To support our advocacy efforts, LEV worked with statewide media on stories advocating for lifting the funding cap on special education enrollment and published podcasts featuring 2020 Washington state Teacher of the Year Amy Campbell, a special education teacher in the Camas School District. The Investing in Student Potential Advocacy Day brought nearly 200 parents and students from across the state to meet with legislators. During the 2020 session, LEV supporters contributed by sending over 17,600 emails to legislators — the highest engagement of any of our issue areas.

Supportive and Safe Learning Environments for Every Student in K-12 Schools

Students learn most effectively when their schools feel safe, inclusive, supportive, and respectful. Creating positive school climates and providing student supports (caring adults with specialized skills and access to targeted resources that meet students where they are) can mitigate the impacts of trauma, mental health needs, and other non-academic factors that affect a student’s ability to engage in learning. These are instrumental in closing opportunity and achievement gaps and improving student outcomes.

In the 2020 legislative session, we advocated for increased support staff such as nurses, counselors, and social workers, training for school staff in social emotional learning (SEL) and addressing trauma, and increased access to student mental health services. In 2020, we advocated for increasing capacity in schools and districts to successfully implement specific strategies to address these needs. We supported protocols and benchmarks that, when fully implemented, will assure that students receive wrap-around supports.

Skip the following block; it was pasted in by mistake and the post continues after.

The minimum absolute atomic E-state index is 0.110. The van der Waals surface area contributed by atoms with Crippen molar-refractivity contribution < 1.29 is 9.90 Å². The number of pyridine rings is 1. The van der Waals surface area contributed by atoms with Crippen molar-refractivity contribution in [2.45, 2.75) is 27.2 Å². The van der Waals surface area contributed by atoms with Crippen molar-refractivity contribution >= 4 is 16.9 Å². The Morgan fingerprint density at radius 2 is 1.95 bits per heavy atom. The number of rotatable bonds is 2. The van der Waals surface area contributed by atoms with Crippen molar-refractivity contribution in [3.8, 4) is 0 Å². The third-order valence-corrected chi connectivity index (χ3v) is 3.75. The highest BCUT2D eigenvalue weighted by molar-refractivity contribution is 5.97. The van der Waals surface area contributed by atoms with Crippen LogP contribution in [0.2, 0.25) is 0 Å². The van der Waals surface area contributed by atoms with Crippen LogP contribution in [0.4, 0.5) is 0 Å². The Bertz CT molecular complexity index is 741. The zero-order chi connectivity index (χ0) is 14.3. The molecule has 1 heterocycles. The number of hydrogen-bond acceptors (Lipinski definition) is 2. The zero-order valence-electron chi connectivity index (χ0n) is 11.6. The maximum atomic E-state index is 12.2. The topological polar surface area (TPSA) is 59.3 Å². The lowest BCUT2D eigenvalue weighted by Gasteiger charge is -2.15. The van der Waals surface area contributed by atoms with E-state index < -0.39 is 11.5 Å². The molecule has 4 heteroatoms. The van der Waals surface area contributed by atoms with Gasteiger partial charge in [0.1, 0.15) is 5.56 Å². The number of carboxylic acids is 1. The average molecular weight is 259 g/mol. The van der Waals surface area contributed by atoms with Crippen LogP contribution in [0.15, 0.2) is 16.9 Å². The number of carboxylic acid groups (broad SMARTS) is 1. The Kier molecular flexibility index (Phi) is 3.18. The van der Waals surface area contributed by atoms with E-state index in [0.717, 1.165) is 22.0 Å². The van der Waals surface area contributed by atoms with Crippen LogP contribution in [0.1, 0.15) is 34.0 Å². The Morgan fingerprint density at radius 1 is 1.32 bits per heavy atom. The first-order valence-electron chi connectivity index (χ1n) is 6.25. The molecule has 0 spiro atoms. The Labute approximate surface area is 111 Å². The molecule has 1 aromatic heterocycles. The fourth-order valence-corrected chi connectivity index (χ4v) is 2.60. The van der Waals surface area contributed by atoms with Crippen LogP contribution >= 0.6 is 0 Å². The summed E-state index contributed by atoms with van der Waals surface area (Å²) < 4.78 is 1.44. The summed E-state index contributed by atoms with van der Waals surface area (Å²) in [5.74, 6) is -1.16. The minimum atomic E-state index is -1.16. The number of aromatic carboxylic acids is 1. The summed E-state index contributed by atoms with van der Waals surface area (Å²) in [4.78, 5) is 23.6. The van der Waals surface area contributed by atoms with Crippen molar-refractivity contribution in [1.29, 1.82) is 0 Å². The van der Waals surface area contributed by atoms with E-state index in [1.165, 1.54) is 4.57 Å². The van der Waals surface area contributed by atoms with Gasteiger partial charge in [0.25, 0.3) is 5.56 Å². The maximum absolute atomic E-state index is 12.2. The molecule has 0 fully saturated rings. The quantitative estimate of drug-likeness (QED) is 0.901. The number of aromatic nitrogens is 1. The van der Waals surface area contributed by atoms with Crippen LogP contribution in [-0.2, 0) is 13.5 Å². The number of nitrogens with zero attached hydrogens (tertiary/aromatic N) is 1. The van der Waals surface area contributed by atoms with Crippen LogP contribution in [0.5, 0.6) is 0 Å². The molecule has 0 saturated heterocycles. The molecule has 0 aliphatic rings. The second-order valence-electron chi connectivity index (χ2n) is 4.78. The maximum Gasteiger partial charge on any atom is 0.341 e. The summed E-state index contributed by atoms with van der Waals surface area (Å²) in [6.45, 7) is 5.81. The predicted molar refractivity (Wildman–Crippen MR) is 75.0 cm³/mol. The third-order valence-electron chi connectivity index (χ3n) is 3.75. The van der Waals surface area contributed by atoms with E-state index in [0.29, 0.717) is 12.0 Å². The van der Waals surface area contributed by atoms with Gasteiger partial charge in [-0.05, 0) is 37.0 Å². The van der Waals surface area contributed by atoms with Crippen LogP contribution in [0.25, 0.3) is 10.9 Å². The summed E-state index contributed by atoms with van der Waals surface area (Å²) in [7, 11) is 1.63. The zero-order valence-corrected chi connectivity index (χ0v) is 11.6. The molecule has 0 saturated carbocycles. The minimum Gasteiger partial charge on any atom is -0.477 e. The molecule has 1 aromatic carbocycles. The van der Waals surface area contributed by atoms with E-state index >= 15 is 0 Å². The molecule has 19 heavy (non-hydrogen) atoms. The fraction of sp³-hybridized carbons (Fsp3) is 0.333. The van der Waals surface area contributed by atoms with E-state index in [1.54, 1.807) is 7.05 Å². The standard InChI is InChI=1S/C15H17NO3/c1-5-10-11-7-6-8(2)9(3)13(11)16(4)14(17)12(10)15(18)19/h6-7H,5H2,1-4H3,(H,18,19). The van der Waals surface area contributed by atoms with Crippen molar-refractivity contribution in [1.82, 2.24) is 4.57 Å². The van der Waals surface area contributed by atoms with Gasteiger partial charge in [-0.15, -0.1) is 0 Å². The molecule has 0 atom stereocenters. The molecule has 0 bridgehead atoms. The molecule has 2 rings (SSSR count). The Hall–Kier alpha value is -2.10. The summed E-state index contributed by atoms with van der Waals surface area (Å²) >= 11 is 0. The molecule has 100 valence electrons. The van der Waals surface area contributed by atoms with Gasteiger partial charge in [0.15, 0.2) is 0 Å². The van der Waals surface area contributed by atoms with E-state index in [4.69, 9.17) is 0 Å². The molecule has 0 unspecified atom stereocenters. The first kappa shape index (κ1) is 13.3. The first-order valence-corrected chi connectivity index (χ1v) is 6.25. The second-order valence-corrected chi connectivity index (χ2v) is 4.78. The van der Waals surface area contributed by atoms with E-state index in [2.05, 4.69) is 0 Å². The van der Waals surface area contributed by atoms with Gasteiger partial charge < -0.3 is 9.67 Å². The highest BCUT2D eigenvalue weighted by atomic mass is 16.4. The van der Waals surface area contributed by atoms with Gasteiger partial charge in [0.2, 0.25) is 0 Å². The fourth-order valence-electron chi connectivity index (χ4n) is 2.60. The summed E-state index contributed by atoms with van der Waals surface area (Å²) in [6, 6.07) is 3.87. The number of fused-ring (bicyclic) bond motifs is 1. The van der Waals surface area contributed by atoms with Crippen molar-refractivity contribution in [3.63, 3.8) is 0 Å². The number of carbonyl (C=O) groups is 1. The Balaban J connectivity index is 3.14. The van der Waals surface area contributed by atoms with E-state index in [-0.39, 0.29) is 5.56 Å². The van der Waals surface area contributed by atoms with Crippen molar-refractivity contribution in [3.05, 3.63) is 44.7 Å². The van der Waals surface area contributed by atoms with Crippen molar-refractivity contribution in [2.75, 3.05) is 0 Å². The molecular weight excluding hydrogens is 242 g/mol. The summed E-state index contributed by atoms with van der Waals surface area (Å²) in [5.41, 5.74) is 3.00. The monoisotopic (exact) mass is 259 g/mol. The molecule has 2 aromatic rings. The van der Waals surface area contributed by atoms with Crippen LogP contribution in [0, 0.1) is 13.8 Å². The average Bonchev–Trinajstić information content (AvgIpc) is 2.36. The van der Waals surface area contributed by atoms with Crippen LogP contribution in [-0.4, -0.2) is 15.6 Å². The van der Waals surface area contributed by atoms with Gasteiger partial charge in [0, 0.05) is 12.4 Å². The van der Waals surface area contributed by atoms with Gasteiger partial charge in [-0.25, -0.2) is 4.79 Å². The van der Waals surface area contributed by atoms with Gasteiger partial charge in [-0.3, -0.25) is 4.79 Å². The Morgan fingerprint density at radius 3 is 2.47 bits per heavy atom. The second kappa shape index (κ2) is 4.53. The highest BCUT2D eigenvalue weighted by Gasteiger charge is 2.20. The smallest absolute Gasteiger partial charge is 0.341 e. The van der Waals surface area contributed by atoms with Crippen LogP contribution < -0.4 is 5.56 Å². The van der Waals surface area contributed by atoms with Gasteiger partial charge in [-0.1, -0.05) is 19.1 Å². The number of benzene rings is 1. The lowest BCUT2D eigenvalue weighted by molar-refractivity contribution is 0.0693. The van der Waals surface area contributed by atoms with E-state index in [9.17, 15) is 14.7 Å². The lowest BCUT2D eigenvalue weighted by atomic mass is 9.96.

LEV also continued to promote broad public awareness of opportunities to improve school climates through podcasts on Implicit Racial Bias, Social-Emotional Learning (SEL), and Multi-Tiered System of Supports (MTSS). Through our field work, we supported the Every Student Counts Alliance (ESCA), a group of advocates, parents, and community leaders seeking to reform school discipline in Spokane, and convened parent training sessions and roundtables where students met with local legislators in the Tri-Cities area. During the 2020 session, LEV supporters contributed to our school climate advocacy efforts by sending over 7,000 emails to legislators.

The legislature debated a number of different approaches to better support students in K-12 schools in the 2020 session. In the budget, the legislature made a significant investment in student supports by funding additional counselors for high-poverty elementary schools and investing in the development of a family engagement framework. The legislature also provided the Washington State Governor’s Office of the Education Ombuds (OEO), which provides training and outreach to support education equity and provides collaborative conflict resolution with the K-12 education system, with an additional $100,000 in funding to expand their efforts. OEO will also be provided with $50,000 to develop a plan to promote diversity, equity, and inclusion among families with school-aged children.